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Obon brings ancestors back to Okinawa homes

By: Bill Charles

Date Posted: 2004-08-27

streets of Okinawa will be filled during the coming five days, but the stores will be closed.

It is Obon, one of the three primary holidays on the Okinawa calendar.

Obon is a time for celebrating life, and welcoming ancestor spirits home for a family reunion. It’s a Buddhist event,where ancestor spirits are believed to return to the human world in order to visit relatives. It is also called the Urabon, the Feast of Lanterns.

Traditions are everywhere, and you will see them at every turn during these next days.

It is said that on this single day of the year, the iron pot of hell is opened, and the deceased are allowed to leave. Buddhist services are held at temples and in private homes for ancestors, friends and relatives who’ve died, with particular focus on those who’ve died within the past year.

There will be dancing in the streets, called bon odori, music, plenty of traditional lanterns hanging in front of houses to guide the spirits home, and intense family bonding. Bon Odori is a religious folk dance originally conceived to comfort the spirits of the dead during their ritual visit to the earthly world. It is a dance shared and participated in by Okinawans of all ages, including small children.

The Bon Odori varies from region to region in Japan, with different songs and dance styles, including some adaptations from other parts of the world where Okinawans have settled. The Bon dance is held in the streets, as well as in temples across the island.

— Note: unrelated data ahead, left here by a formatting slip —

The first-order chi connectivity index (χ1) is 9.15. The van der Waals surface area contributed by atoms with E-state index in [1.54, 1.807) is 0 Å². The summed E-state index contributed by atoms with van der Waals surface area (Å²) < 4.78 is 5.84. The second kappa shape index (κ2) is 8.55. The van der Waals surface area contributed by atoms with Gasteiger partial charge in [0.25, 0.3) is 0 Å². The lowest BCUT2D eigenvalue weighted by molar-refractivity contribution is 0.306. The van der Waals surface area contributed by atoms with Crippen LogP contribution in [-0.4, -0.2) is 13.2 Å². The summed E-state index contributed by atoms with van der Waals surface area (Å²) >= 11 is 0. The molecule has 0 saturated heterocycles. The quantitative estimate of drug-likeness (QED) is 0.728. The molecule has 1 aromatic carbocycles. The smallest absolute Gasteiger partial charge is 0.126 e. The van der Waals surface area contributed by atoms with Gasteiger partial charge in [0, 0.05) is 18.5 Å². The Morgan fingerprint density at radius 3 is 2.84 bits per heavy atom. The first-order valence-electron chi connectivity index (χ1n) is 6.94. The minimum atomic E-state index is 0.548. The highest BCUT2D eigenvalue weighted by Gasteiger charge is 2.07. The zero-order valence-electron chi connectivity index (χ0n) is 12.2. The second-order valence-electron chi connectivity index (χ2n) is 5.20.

During the Obon holiday period, which officially ends next Tuesday, Okinawans will visit their family tombs, offer food and prayers, and communicate with the spirits. They will also offer up food at their home altars.

Obon is an important event socially, as well as from a religious perspective. It is a time when it is nearly mandatory that family return home to be together. Years ago, it was required that all family gathered for Obon, and for events on January 15.

As Obon ends, traditionally the lanterns are lit and set onto the waters to guide the spirits back to their world. Obon is celebrated at several times during the month, with Okinawa holding its celebrations two weeks behind mainland Japan.

Obon is celebrated from the 13th -15th day of the seventh month of the year, which is July on the lunar calendar. It is commemorated this way on the mainland.

Obon, as noted, is a key holiday. Most stores and entertainment activities will be closed during some or all of the days during the holiday festival period. Sunday through Tuesday will be the primary celebration days.

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